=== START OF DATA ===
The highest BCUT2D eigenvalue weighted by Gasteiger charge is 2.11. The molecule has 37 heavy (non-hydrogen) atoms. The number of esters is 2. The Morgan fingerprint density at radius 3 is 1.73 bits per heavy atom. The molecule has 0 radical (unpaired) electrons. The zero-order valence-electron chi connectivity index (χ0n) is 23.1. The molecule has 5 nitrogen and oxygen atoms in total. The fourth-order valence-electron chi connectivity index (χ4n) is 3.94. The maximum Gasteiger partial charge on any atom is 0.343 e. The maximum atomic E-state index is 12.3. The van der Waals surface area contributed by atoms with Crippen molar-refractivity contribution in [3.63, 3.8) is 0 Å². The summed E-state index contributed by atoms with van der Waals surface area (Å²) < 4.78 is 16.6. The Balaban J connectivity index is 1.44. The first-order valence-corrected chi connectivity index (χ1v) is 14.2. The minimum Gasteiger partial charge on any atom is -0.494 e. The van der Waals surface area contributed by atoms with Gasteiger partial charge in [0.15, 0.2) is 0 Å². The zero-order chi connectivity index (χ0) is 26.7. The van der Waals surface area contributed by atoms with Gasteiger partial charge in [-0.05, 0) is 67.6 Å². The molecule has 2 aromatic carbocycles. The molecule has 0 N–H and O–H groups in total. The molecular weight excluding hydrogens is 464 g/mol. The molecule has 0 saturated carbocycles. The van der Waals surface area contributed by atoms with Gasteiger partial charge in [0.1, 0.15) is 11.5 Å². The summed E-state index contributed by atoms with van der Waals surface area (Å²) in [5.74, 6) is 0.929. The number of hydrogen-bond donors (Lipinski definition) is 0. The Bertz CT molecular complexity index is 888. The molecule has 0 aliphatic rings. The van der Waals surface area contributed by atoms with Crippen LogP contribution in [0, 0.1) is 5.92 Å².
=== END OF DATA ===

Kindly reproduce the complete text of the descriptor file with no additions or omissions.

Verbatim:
The highest BCUT2D eigenvalue weighted by Gasteiger charge is 2.11. The molecule has 37 heavy (non-hydrogen) atoms. The number of esters is 2. The Morgan fingerprint density at radius 3 is 1.73 bits per heavy atom. The molecule has 0 radical (unpaired) electrons. The zero-order valence-electron chi connectivity index (χ0n) is 23.1. The molecule has 5 nitrogen and oxygen atoms in total. The fourth-order valence-electron chi connectivity index (χ4n) is 3.94. The maximum Gasteiger partial charge on any atom is 0.343 e. The maximum atomic E-state index is 12.3. The van der Waals surface area contributed by atoms with Crippen molar-refractivity contribution in [3.63, 3.8) is 0 Å². The summed E-state index contributed by atoms with van der Waals surface area (Å²) < 4.78 is 16.6. The Balaban J connectivity index is 1.44. The first-order valence-corrected chi connectivity index (χ1v) is 14.2. The minimum Gasteiger partial charge on any atom is -0.494 e. The van der Waals surface area contributed by atoms with Gasteiger partial charge in [0.15, 0.2) is 0 Å². The zero-order chi connectivity index (χ0) is 26.7. The van der Waals surface area contributed by atoms with Gasteiger partial charge in [-0.05, 0) is 67.6 Å². The molecule has 2 aromatic carbocycles. The molecule has 0 N–H and O–H groups in total. The molecular weight excluding hydrogens is 464 g/mol. The molecule has 0 saturated carbocycles. The van der Waals surface area contributed by atoms with Gasteiger partial charge in [0.1, 0.15) is 11.5 Å². The summed E-state index contributed by atoms with van der Waals surface area (Å²) in [5.74, 6) is 0.929. The number of hydrogen-bond donors (Lipinski definition) is 0. The Bertz CT molecular complexity index is 888. The molecule has 0 aliphatic rings. The van der Waals surface area contributed by atoms with Crippen LogP contribution in [0, 0.1) is 5.92 Å².